Palestinian Jews who had helped crucify Christ had to be baptized to be placed in the Church and have fellowship with God. That is, in order to enter into closeness with Christ, they had to publicly identify with Him through water baptism because they had earlier rejected Christ publicly when they participated in His crucifixion. This is why Gentiles in Acts 10, who had no part in Christ’s crucifixion, received the Holy Spirit at the moment of faith in Christ and were baptized later. 

So when we come to Acts 2:36-38, Peter says to his Jewish audience, “’36Therefore let all the house of Israel know assuredly that God has made this Jesus, whom you crucified, both Lord and Christ.’ 37Now when they heard this, they were cut to the heart, and said to Peter and the rest of the apostles, ‘Men and brethren, what shall we do?’” (2:36-37). Peter has just preached that Jesus, whom His Jewish audience had personally helped to crucify, was both Lord and Christ (2:22-26). Peter replies, “Repent, and let every one of you be baptized in the name of Jesus Christ for the remission of sins; and you shall receive the gift of the Holy Spirit” (Acts 2:38). By calling the people to repent, Peter was commanding them to trust the One whom they had crucified (cf. John 11:25-26; 20:31; I John 5:1). Acts 2:41, 44 confirm this understanding when they say the people “received his word” (2:41) and “all who believed were together” (2:44). 

The forgiveness spoken of in Acts 2:38 is fellowship forgiveness, just as we see in I John 1:9. For these Jews guilty of crucifying the Messiah, they had to be baptized and receive forgiveness for this sin of rejecting Christ in order to have fellowship with God and receive the gift of the Holy Spirit. Without water baptism they would still have eternal life because they believed in Jesus (Acts 2:41, 44; 4:4; cf. John 3:16;  I John 5:1), but they would not escape the temporal judgment coming upon their sinful generation for crucifying the Messiah (Acts 2:40). 

Conclusion: Water baptism is not a condition for salvation or going to heaven. Only believing in Jesus Christ who died for our sins and rose from the dead is necessary to go heaven (cf. John 3:15-16, 36; 4:10-14; 5:24; 6:40, 47; 11:25-26; 20:31; Acts 8:12, 37; 10:43; 15:7-11; 13:39, 48; 14:27; 15:1-2; 16:30-31; Romans 4:5; I Corinthians 15:1-6; Galatians 2:16; Ephesians 2:8-9; I Timothy 1:16; I John 5:13). However, water baptism is a condition for discipleship (Matthew 28:19) and is to be done as soon as possible after a person believes in Christ for His gift of salvation (cf. Acts 2:41; 8:6-13, 36-38; 10:43-48; 16:31-33; 18:8). When a believer is baptized with water, he is telling God and those who witness his baptism, that he desires to follow Jesus as His disciple no matter what the cost (cf. Matthew 10:16-39; 28:19-20; Luke 9:57-62; 14:25-33; John 8:31-32; 13:34-35; 15:1-8).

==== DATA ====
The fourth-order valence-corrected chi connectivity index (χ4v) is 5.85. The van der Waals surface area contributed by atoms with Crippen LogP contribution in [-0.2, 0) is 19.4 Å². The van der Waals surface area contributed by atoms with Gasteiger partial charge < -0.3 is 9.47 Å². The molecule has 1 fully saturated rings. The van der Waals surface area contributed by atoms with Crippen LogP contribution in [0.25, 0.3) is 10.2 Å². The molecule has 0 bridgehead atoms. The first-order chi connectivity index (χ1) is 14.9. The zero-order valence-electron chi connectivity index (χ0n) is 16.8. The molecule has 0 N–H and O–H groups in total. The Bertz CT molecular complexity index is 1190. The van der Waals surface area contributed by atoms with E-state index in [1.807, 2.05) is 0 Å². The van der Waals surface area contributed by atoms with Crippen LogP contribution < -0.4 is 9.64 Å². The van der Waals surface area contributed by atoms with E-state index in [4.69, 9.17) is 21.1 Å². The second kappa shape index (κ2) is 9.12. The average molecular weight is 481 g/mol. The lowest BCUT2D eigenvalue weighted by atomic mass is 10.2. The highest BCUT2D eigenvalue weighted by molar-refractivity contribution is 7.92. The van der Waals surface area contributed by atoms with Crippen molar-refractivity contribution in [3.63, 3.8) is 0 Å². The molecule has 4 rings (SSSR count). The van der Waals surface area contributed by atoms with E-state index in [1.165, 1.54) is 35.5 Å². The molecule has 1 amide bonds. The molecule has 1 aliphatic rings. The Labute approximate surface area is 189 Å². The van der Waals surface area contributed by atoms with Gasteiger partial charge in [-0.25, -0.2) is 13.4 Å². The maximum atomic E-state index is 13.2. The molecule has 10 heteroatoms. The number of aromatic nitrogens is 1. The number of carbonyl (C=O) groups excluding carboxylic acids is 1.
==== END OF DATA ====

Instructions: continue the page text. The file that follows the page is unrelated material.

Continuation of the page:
Must I lose or hate my life to go to heaven?

“He who loves his life will lose it, and he who hates his life in this world will keep it for eternal life.” John 12:25

After Jesus used a grain of wheat analogy to show that He must die to produce life in many others including both Jews and Gentiles (12:23-24), He then applies this to discipleship when He says, “He who loves his life will lose it, and he who hates his life in this world will keep it for eternal life” (12:25). The issue here is rewards, not salvation from hell. The believer who “loves his life” by selfishly living for him or herself, “will lose” the fullness of that life both now and in eternity in terms of the loss of rewards. Christ goes on to say that “he who hates his life in the world” by making his or her love and loyalty to Christ a priority “will keep it for eternal life,” that is, they will enjoy a deeper and fuller experience of eternal life both now and in eternity. So, the issue is not salvation, but the quality of a believer’s life both now and in the world to come.

When Jesus mentions hating one’s life, He is not talking about self-abuse or mutilation. That would be contrary to His other teachings about loving others “as yourself” (Matthew 22:39; Mark 12:31; Luke 10:27; cf. Ephesians 5:29). While self-denial is implied in the phrase, “he who hates his life” (cf. Matthew 16:24-25; Mark 8:34-35; Luke 9:23-24), this does not mean we are to deny our humanity which includes our physical and emotional needs. 

For example, in a helpful article, entitled “Self-care and Self-Denial,” Amie Patrick talks about when we go through stressful seasons of life, we may have a greater need for sleep, nutrition, exercise, and emotional refreshment. Denying self does not mean we overlook these needs. She emphasizes that it is important to accept our God-given limits and receive the Lord’s gifts of rest, food, recreation, and solitude which are also acts of worship and obedience. While Jesus was fully human and fully God—He often set aside time in His ministry to be alone or to enjoy meals with friends (cf. Matthew 11:19; 14:13a; Mark 2:15; 6:31-32; Luke 5:15-16, 29; 7:36; 10:38-42; John 12:1-2). 

The expression “he who hates his life” refers to Jesus being a priority in your life over self and the material things “in this world.” Our devotion to the Lord Jesus makes our interests in the material affairs of this life appear by comparison as hatred. Those who are dedicated to Christ will “keep” or preserve that lifestyle for eternal rewards. Our earthly experience becomes a part of “eternal life” in that it contributes to the quality of our future life in eternity. But if we put our material things and selfish ambitions ahead of Christ, we will decrease the quality of our life in the world to come.